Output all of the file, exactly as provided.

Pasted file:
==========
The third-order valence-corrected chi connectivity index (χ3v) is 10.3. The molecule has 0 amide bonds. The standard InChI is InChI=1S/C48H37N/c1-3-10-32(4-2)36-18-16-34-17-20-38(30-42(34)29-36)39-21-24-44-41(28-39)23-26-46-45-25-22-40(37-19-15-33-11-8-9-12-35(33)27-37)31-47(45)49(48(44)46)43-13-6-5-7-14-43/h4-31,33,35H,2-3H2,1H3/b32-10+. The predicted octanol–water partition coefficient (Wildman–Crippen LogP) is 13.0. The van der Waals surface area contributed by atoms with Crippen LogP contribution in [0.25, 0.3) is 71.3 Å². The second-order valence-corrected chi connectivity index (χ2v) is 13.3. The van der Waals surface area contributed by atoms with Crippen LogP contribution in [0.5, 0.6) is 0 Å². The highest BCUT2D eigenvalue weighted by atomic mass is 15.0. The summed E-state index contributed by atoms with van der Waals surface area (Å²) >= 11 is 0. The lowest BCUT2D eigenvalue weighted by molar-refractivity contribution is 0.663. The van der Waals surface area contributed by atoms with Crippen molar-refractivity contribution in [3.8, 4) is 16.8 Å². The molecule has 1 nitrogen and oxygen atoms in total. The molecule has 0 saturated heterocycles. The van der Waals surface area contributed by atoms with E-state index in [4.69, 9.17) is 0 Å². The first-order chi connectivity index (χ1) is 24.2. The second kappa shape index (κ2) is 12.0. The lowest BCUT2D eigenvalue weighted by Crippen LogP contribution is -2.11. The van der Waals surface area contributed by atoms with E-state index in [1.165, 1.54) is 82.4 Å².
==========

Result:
The third-order valence-corrected chi connectivity index (χ3v) is 10.3. The molecule has 0 amide bonds. The standard InChI is InChI=1S/C48H37N/c1-3-10-32(4-2)36-18-16-34-17-20-38(30-42(34)29-36)39-21-24-44-41(28-39)23-26-46-45-25-22-40(37-19-15-33-11-8-9-12-35(33)27-37)31-47(45)49(48(44)46)43-13-6-5-7-14-43/h4-31,33,35H,2-3H2,1H3/b32-10+. The predicted octanol–water partition coefficient (Wildman–Crippen LogP) is 13.0. The van der Waals surface area contributed by atoms with Crippen LogP contribution in [0.25, 0.3) is 71.3 Å². The second-order valence-corrected chi connectivity index (χ2v) is 13.3. The van der Waals surface area contributed by atoms with Crippen LogP contribution in [0.5, 0.6) is 0 Å². The highest BCUT2D eigenvalue weighted by atomic mass is 15.0. The summed E-state index contributed by atoms with van der Waals surface area (Å²) >= 11 is 0. The lowest BCUT2D eigenvalue weighted by molar-refractivity contribution is 0.663. The van der Waals surface area contributed by atoms with Crippen molar-refractivity contribution in [3.8, 4) is 16.8 Å². The molecule has 1 nitrogen and oxygen atoms in total. The molecule has 0 saturated heterocycles. The van der Waals surface area contributed by atoms with E-state index in [4.69, 9.17) is 0 Å². The first-order chi connectivity index (χ1) is 24.2. The second kappa shape index (κ2) is 12.0. The lowest BCUT2D eigenvalue weighted by Crippen LogP contribution is -2.11. The van der Waals surface area contributed by atoms with E-state index in [1.165, 1.54) is 82.4 Å².